Long characterised as an away-with-the-fairies fruitcake, Nicks strikes me as having a core of steel, no matter her languor or penchant for woolly soliloquy. By her own admission the only member of the band who could rival Fleetwood — with whom she had an affair — for hedonism, she long ago conquered her drug addiction, then endured a lengthy and briefly life-threatening dependency on the tranquillisers she had been prescribed to wean her off cocaine. These days, she appears to be physically somewhat fragile, but the mischievous candour remains. She tells me she finally went to see a psychologist “about five years ago, a really sweet little lady, and we were just talking about my life, and I was telling her about those years, when Lindsey and I first moved to LA, and I was a waitress, a cleaning lady, and anything else I could do to pay our rent, and I said to her, ‘But there was something about those years that I really loved.’ And she said, ‘Well, in many ways, Stevie, the day you joined Fleetwood Mac was the saddest day of your life — because it was the day you stopped being the caretaker.’ You can imagine, there was a real big silence in the room when she said that”.

When Nicks and Buckingham joined Fleetwood Mac, they were at the tail end of a four-year struggle to make it as a duo, and heavily in debt. But they both to this day believe that they would have made it on their own terms, and it is this sense of unfinished business and unrealised dreams, together with nostalgia for a time before what Nicks calls the “very fast and very hard” ascent to stardom they experienced with Fleetwood Mac, that appears to haunt them still.“It was scary,” Nicks continues. “To not have enough money to even file a tax return, then to have so much, eight months later, that you had to hire someone to file it for you. All of a sudden you have a big, huge house, and you end up filling up your time, doing drugs and just getting lost in that whole world. I didn’t any longer have the responsibility of having to watch out for Lindsey. We all just stayed in great places, and we got room service. Nobody had to cook, nobody had to clean up the kitchen.”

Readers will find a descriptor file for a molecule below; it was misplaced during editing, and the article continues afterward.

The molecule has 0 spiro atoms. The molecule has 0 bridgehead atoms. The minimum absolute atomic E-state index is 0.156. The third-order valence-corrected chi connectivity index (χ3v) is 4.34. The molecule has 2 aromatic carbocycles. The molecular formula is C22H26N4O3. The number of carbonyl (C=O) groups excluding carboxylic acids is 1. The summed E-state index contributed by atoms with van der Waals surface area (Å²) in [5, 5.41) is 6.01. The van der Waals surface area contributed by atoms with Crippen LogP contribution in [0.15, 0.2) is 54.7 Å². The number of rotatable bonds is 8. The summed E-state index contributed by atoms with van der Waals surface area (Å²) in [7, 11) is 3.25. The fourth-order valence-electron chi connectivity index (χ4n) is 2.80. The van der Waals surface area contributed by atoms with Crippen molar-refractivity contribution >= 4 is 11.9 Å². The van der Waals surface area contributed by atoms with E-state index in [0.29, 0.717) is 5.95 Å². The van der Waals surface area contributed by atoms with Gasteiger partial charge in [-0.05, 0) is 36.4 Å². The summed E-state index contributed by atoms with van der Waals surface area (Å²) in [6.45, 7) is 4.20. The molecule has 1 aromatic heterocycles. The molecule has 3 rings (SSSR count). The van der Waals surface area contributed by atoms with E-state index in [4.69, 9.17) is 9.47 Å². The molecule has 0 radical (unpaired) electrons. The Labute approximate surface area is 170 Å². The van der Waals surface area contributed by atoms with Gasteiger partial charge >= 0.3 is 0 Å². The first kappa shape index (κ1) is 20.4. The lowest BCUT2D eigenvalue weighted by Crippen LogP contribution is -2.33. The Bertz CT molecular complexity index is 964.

She looks suddenly lost. “We joined Fleetwood Mac, we made a record in three months, put it out, went on the road in May. We did a four-month tour, we got home and we had close to $1m between us. What Lindsey grieves for, in my opinion, is, if he had the chance to go back and decide, when we were beginning the second Buckingham-Nicks record and we got asked to join Fleetwood Mac, he would not join.” Again, she pauses. “If we had not moved to LA, would Lindsey and I have gotten married and had kids? Probably.”